I knew then I was lost, given up to eternal justice. The door with the coloured-glass panels swung shut behind me, the sunlight went out and gave place to deep shadow, and the wind whistled outside so that the silence within seemed to crackle like ice under my feet. Nora sat in front of me by the confession box. There were a couple of old women ahead of her, and then a miserable-looking poor devil came and wedged me in at the other side so that I couldn’t escape even if I had the courage. He joined his hands and rolled his eyes in the direction of the roof, muttering aspirations in an anguished tone, and I wondered had he a grandmother too. Only a grandmother could account for a fellow behaving in that heartbroken way, but he was better off than I, for he at least could go and confess his sins while I would make a bad confession and then die in the night and be continually coming back and burning people’s furniture.

Nora’s turn came, and I heard the sound of something slamming, and then her voice as if butter wouldn’t melt in her mouth, and then another slam, and out she came. God, the hypocrisy of women! Her eyes were lowered, her head was bowed, and her hands were joined very low down on her stomach, and she walked up the aisle to the side altar looking like a saint. You never saw such an exhibition of devotion; and I remembered the devilish malice with which she had tormented me all the way from our door, and wondered were all religious people like that, really.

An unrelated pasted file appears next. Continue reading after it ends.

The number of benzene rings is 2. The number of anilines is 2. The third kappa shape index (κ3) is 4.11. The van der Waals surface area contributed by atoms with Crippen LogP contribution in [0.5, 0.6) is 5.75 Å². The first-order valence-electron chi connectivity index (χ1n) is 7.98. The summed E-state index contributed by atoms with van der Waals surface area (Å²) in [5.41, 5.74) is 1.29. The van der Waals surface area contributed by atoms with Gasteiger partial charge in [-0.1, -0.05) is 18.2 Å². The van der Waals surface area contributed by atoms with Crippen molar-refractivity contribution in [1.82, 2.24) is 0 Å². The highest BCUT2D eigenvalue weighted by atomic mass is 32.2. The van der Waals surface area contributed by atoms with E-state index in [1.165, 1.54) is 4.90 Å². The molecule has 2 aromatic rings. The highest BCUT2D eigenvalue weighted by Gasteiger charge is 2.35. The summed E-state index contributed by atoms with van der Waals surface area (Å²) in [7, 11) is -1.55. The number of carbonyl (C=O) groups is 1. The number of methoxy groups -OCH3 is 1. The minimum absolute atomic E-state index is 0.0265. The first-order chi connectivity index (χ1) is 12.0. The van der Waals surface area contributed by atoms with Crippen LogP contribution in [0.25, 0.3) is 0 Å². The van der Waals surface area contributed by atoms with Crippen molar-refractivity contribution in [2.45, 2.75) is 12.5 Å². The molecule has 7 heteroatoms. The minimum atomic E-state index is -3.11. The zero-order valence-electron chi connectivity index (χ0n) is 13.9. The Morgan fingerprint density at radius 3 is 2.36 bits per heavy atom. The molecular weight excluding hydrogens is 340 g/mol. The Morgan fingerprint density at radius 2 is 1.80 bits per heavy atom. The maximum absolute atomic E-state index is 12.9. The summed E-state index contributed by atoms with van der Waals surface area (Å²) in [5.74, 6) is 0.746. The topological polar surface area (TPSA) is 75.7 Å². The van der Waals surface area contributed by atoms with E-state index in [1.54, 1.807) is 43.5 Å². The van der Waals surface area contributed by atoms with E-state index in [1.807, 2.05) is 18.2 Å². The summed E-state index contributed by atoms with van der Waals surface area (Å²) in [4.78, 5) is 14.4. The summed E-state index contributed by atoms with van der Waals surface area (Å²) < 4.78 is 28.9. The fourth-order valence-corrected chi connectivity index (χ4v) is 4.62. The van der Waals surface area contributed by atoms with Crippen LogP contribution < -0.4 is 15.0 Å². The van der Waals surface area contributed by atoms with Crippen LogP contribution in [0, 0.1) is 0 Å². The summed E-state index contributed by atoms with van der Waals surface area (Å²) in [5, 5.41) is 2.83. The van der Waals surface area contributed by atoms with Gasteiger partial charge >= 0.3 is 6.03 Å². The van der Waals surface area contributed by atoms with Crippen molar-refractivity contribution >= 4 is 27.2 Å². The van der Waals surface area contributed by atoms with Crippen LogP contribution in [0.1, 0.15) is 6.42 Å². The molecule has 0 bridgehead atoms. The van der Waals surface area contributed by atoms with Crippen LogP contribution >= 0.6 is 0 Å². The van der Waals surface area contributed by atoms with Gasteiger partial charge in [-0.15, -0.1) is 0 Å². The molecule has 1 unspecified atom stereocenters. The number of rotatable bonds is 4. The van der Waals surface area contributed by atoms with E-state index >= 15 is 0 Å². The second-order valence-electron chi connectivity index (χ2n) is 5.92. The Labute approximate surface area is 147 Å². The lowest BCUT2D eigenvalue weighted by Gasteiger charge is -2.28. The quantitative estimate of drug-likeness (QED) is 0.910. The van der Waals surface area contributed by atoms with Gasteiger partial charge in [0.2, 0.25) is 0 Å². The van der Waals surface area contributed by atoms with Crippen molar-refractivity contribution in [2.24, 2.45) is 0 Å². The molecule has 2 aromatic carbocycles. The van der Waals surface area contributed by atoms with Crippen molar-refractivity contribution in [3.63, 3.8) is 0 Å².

confession It was my turn now. With the fear of damnation in my soul I went in, and the confessional door closed of itself behind me. It was pitch-dark and I couldn’t see priest or anything else. Then I really began to be frightened. In the darkness it was a matter between God and me, and He had all the odds. He knew what my intentions were before I even started. I had no chance. All I had ever been told about confession got mixed up in my mind, and I knelt to one wall and said, “Bless me, father, for I have sinned. This is my first confession.” I waited for a few minutes but nothing happened, so I tried it on the other wall. Nothing happened there either. He had me spotted all right.

It must have been then that I noticed the shelf at about one height with my head. It was really a place for grown-up people to rest their elbows, but in my distracted state I thought it was probably the place you were supposed to kneel. Of course, it was on the high side and not very deep, but I was always good at climbing and managed to get up all right. Staying up was the trouble. There was room only for my knees, and nothing you could get a grip on but a sort of wooden moulding a bit above it. I held on to the moulding and repeated the words a little louder, and this time something happened all right. A slide was slammed back, a little light entered the box, and a man’s voice said, “Who’s there?”

“‘Tis me, father,” I said, for fear he mightn’t see me and go away again. I couldn’t see him at all. The place the voice came from was under the moulding, about level with my knees, so I took a good grip of the moulding and swung myself down till I saw the astonished face of a young priest looking up at me. He had to put his head on one side to see me, and I had to put mine on one side to see him, so we were more or less talking to one another upside-down. It struck me as a queer way of hearing confessions, but I didn’t feel it my place to criticise.

“Bless me, father, for I have sinned. This is my first confession”, I rattled off all in one breath, and swung myself down the least shade more to make it easier for him.